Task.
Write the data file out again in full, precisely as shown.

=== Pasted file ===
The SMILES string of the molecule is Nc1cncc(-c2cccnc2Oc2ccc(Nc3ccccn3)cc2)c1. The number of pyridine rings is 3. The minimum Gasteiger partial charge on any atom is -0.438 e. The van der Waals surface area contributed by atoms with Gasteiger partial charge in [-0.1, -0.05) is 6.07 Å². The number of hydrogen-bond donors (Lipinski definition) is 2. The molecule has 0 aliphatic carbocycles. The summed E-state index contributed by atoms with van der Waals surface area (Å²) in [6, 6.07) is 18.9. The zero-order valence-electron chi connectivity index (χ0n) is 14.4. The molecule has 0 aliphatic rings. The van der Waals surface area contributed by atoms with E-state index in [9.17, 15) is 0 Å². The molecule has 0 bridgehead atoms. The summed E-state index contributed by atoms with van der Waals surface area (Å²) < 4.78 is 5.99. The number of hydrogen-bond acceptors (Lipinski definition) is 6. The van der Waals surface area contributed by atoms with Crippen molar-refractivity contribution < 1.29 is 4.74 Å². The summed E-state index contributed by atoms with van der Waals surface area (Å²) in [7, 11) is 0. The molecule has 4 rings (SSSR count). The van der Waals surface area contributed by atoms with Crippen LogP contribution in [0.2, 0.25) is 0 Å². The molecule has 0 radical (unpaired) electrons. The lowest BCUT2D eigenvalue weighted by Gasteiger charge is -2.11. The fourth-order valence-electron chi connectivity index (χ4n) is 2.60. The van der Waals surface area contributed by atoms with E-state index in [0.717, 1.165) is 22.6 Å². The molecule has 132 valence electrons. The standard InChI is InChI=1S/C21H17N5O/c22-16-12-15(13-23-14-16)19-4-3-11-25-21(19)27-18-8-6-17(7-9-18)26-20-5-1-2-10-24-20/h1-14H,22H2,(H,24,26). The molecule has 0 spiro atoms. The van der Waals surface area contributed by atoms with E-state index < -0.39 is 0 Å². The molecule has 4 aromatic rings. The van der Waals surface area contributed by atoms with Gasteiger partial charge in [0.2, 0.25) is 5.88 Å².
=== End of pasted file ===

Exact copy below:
The SMILES string of the molecule is Nc1cncc(-c2cccnc2Oc2ccc(Nc3ccccn3)cc2)c1. The number of pyridine rings is 3. The minimum Gasteiger partial charge on any atom is -0.438 e. The van der Waals surface area contributed by atoms with Gasteiger partial charge in [-0.1, -0.05) is 6.07 Å². The number of hydrogen-bond donors (Lipinski definition) is 2. The molecule has 0 aliphatic carbocycles. The summed E-state index contributed by atoms with van der Waals surface area (Å²) in [6, 6.07) is 18.9. The zero-order valence-electron chi connectivity index (χ0n) is 14.4. The molecule has 0 aliphatic rings. The van der Waals surface area contributed by atoms with E-state index in [9.17, 15) is 0 Å². The molecule has 0 bridgehead atoms. The summed E-state index contributed by atoms with van der Waals surface area (Å²) < 4.78 is 5.99. The number of hydrogen-bond acceptors (Lipinski definition) is 6. The van der Waals surface area contributed by atoms with Crippen molar-refractivity contribution < 1.29 is 4.74 Å². The summed E-state index contributed by atoms with van der Waals surface area (Å²) in [7, 11) is 0. The molecule has 4 rings (SSSR count). The van der Waals surface area contributed by atoms with Crippen LogP contribution in [0.2, 0.25) is 0 Å². The molecule has 0 radical (unpaired) electrons. The lowest BCUT2D eigenvalue weighted by Gasteiger charge is -2.11. The fourth-order valence-electron chi connectivity index (χ4n) is 2.60. The van der Waals surface area contributed by atoms with E-state index in [0.717, 1.165) is 22.6 Å². The molecule has 132 valence electrons. The standard InChI is InChI=1S/C21H17N5O/c22-16-12-15(13-23-14-16)19-4-3-11-25-21(19)27-18-8-6-17(7-9-18)26-20-5-1-2-10-24-20/h1-14H,22H2,(H,24,26). The molecule has 0 spiro atoms. The van der Waals surface area contributed by atoms with E-state index < -0.39 is 0 Å². The molecule has 4 aromatic rings. The van der Waals surface area contributed by atoms with Gasteiger partial charge in [0.2, 0.25) is 5.88 Å².